The needle used is a larding needle (also "barding needle" or lardoir). There are two basic kinds of larding needle, hollow and U-shaped. Hollow larding needles are about 5 mm in diameter with some sort of teeth or hook to keep the lard strip attached; they are passed completely through the meat. U-shaped larding needles, often called by the French name lardoir, are long needles with a "U" cross-section. Four larding needles, accompanied by two crossed turning spits, are found in the coat of arms of the Confrérie de la Chaîne des Rôtisseurs, a French gastronomic society.
In other cuisines 
In many cuisines around the world, pork fat is used as a flavoring, and lardons are found in various other cultures. In Puerto Rico, they are called tocino and are added to dishes such as arroz con gandules. In the Netherlands, pork fat is cut in strips or cubes and when rendered are called kaantjes; a typical addition to traditional foods such as hutspot and stamppot. In Romanian it is called "slană". In Hungary lardons are called tepertő and are used, for example, in the savoury scone-like pogácsa.
See also 
- "Lardon". Oxford English Dictionary. 1987.
- Lewis, Robert E.; Kurath, Hans (1970). "Lardon". Middle English Dictionary, L.2 7. U of Michigan P. p. 657. ISBN 978-0-472-01122-3. Retrieved 26 February 2010.
- von Starkloff Rombauer, Irma; Marion Rombauer Becker, Ethan Becker, Maria Guarnaschelli (1997). Joy of cooking. Simon and Schuster. p. 705. ISBN 978-0-684-81870-2. Retrieved 25 February 2010.
- Schrambling, Regina (16 March 2005). "The taste of bacon, cubed". Los Angeles Times. Retrieved 25 February 2010.
- Dolby, Richard (1833). The cook's dictionary, and housekeeper's directory. H. Colburn & R. Bentley. p. 55. Retrieved 26 February 2010.
- Diluna, Amy (14 July 2002). "Special Ingredient: Lardon". New York Daily News. Retrieved 26 February 2010.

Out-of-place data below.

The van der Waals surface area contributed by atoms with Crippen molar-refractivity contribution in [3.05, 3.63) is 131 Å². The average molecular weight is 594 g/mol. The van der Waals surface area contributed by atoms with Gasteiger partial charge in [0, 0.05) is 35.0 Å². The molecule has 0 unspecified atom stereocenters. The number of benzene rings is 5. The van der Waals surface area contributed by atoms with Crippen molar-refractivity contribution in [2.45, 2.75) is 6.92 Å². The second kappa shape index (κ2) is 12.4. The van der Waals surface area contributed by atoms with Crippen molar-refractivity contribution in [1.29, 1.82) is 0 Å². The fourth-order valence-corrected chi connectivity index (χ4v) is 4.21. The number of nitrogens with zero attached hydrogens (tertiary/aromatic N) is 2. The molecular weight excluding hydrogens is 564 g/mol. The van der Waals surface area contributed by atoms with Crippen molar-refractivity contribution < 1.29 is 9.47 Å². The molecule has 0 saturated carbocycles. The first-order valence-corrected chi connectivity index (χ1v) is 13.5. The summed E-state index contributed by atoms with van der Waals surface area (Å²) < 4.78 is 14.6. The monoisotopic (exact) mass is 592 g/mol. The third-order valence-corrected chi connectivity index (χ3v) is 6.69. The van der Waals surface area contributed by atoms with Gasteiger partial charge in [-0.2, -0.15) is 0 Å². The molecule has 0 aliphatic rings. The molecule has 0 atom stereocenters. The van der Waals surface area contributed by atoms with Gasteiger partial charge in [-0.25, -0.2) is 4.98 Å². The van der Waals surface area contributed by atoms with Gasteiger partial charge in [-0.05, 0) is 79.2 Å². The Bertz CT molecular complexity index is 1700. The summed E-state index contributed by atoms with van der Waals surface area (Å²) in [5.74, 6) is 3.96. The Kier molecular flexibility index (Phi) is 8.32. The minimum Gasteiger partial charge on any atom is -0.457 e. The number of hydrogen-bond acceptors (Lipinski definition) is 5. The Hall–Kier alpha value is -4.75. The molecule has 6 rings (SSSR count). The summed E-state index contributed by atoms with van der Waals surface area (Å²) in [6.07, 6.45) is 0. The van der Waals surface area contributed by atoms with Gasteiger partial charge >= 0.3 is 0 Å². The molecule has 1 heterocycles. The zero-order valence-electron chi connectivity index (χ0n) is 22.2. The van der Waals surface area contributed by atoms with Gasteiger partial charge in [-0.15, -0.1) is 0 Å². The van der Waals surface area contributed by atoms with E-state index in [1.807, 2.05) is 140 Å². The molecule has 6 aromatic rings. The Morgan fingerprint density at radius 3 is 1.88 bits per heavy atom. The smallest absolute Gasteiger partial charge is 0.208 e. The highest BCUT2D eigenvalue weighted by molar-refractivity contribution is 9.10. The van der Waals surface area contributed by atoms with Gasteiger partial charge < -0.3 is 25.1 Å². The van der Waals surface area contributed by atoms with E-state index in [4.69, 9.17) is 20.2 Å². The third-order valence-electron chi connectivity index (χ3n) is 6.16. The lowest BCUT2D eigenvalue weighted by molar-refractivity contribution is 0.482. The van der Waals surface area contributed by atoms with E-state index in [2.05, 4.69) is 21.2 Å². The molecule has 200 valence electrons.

- "Lardons: Chef's secret ingredient". Sacramento Bee. 28 November 2007. pp. F3. Retrieved 25 February 2010.
- Worthington, Diane Rossen (2003). Pan Macmillan. p. 37. ISBN 978-1-4050-3558-3. Missing or empty
- Lomonaco, Michael; Andrew Friedman (2004). Nightly Specials: 125 Recipes for Spontaneous, Creative Cooking at Home. HarperCollins. p. 15. ISBN 978-0-06-055562-7. Retrieved 26 February 2010.
- Peterson, James (2002). "Green Salad with Bacon (Salade aux Lardons)". Glorious French food: a fresh approach to the classics. John Wiley and Sons. pp. 52–53. ISBN 978-0-471-44276-9.
- Villegas, Maria (2005). "Tarte flambée". The food of France: a journey for food lovers. Murdoch Books. p. 56. ISBN 978-1-74045-471-1. Retrieved 26 February 2010.
- Schuffenecker, Gérard; Alain Kauffmann (1997). "La tarte flambée; Flammekueche". Connaître la cuisine alsacienne (in French). Editions Jean-Paul Gisserot. pp. 32–33. ISBN 978-2-87747-286-9. Retrieved 26 February 2010.
- Willan, Anne (2007). "Tartiflette: Potato and Reblochon Cheese Melt". The Country Cooking of France. Chronicle Books. p. 60. ISBN 978-0-8118-4646-2. Retrieved 26 February 2010.
- Riely, Elizabeth (2003). The chef's companion: a culinary dictionary. John Wiley and Sons. p. 165. ISBN 978-0-471-39842-4. Retrieved 26 February 2010.
- Dolby 474.
- Willan 60.
- Ellis, Merle (12 May 1982). "Old-fashioned needle eyes beef trend". Reading Eagle. p. 27. Retrieved 26 February 2010.
- Ébrard, Evelyn; Paul Aratow (trans.) (2005). La bonne cuisine de Madame E. Saint-Ange: the original companion for French home cooking. Ten Speed Press. pp. 11–13. ISBN 978-1-58008-605-9. Retrieved 25 February 2010.
- Ébrard 303.
- Keller, Thomas; Susie Heller, Michael Ruhlman, Deborah Jones. The French Laundry cookbook. Artisan Books. p. 213. ISBN 978-1-57965-126-8. Retrieved 26 February 2010.
- Ébrard 416.
- Peterson 523.
- "History of the Chaîne des Rôtisseurs". Confrérie de la Chaîne des Rôtisseurs. Retrieved 25 February 2010.